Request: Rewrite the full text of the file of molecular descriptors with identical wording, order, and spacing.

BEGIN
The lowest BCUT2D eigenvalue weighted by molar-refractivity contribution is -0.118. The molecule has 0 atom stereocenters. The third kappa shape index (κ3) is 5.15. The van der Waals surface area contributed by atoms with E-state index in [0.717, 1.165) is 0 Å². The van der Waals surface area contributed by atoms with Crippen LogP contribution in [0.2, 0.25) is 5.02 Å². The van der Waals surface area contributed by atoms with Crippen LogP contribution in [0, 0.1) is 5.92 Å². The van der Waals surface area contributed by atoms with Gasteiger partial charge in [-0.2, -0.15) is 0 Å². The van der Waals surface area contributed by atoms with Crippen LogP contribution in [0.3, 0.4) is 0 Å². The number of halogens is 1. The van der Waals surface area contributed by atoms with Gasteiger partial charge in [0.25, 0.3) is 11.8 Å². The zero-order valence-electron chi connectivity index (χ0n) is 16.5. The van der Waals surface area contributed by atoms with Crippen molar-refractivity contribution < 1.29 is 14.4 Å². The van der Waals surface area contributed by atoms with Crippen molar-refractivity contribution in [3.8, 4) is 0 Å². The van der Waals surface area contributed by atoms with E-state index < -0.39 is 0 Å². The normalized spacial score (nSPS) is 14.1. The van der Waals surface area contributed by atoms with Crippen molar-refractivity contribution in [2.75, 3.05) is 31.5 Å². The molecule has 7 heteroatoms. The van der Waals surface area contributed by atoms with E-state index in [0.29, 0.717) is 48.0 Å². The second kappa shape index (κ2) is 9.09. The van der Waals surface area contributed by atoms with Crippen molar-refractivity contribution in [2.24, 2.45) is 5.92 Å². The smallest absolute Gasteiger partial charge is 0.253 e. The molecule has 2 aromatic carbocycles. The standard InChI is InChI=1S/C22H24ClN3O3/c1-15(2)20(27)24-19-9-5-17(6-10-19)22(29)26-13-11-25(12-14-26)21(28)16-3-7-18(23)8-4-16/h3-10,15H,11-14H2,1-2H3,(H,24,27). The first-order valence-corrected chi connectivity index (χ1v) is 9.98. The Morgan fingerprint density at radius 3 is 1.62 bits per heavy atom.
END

The lowest BCUT2D eigenvalue weighted by molar-refractivity contribution is -0.118. The molecule has 0 atom stereocenters. The third kappa shape index (κ3) is 5.15. The van der Waals surface area contributed by atoms with E-state index in [0.717, 1.165) is 0 Å². The van der Waals surface area contributed by atoms with Crippen LogP contribution in [0.2, 0.25) is 5.02 Å². The van der Waals surface area contributed by atoms with Crippen LogP contribution in [0, 0.1) is 5.92 Å². The van der Waals surface area contributed by atoms with Gasteiger partial charge in [-0.2, -0.15) is 0 Å². The van der Waals surface area contributed by atoms with Crippen LogP contribution in [0.3, 0.4) is 0 Å². The number of halogens is 1. The van der Waals surface area contributed by atoms with Gasteiger partial charge in [0.25, 0.3) is 11.8 Å². The zero-order valence-electron chi connectivity index (χ0n) is 16.5. The van der Waals surface area contributed by atoms with Crippen molar-refractivity contribution < 1.29 is 14.4 Å². The van der Waals surface area contributed by atoms with Crippen molar-refractivity contribution in [3.8, 4) is 0 Å². The van der Waals surface area contributed by atoms with E-state index < -0.39 is 0 Å². The normalized spacial score (nSPS) is 14.1. The van der Waals surface area contributed by atoms with Crippen molar-refractivity contribution in [2.75, 3.05) is 31.5 Å². The molecule has 7 heteroatoms. The van der Waals surface area contributed by atoms with E-state index in [0.29, 0.717) is 48.0 Å². The second kappa shape index (κ2) is 9.09. The van der Waals surface area contributed by atoms with Crippen molar-refractivity contribution in [2.24, 2.45) is 5.92 Å². The smallest absolute Gasteiger partial charge is 0.253 e. The molecule has 2 aromatic carbocycles. The standard InChI is InChI=1S/C22H24ClN3O3/c1-15(2)20(27)24-19-9-5-17(6-10-19)22(29)26-13-11-25(12-14-26)21(28)16-3-7-18(23)8-4-16/h3-10,15H,11-14H2,1-2H3,(H,24,27). The first-order valence-corrected chi connectivity index (χ1v) is 9.98. The Morgan fingerprint density at radius 3 is 1.62 bits per heavy atom.